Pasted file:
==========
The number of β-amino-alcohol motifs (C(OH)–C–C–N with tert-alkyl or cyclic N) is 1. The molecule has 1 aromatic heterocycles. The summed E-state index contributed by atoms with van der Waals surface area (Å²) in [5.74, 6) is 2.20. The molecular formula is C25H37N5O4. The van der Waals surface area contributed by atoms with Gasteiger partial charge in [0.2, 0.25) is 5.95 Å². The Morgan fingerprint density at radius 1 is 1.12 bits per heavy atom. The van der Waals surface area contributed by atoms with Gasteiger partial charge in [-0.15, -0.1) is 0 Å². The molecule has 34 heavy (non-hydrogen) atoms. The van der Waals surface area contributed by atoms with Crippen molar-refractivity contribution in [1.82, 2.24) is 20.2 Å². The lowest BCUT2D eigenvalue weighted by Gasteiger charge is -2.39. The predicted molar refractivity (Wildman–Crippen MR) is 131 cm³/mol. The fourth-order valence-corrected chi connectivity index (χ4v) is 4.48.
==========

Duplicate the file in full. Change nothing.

The number of β-amino-alcohol motifs (C(OH)–C–C–N with tert-alkyl or cyclic N) is 1. The molecule has 1 aromatic heterocycles. The summed E-state index contributed by atoms with van der Waals surface area (Å²) in [5.74, 6) is 2.20. The molecular formula is C25H37N5O4. The van der Waals surface area contributed by atoms with Gasteiger partial charge in [0.2, 0.25) is 5.95 Å². The Morgan fingerprint density at radius 1 is 1.12 bits per heavy atom. The van der Waals surface area contributed by atoms with Gasteiger partial charge in [-0.15, -0.1) is 0 Å². The molecule has 34 heavy (non-hydrogen) atoms. The van der Waals surface area contributed by atoms with Crippen molar-refractivity contribution in [1.82, 2.24) is 20.2 Å². The lowest BCUT2D eigenvalue weighted by Gasteiger charge is -2.39. The predicted molar refractivity (Wildman–Crippen MR) is 131 cm³/mol. The fourth-order valence-corrected chi connectivity index (χ4v) is 4.48.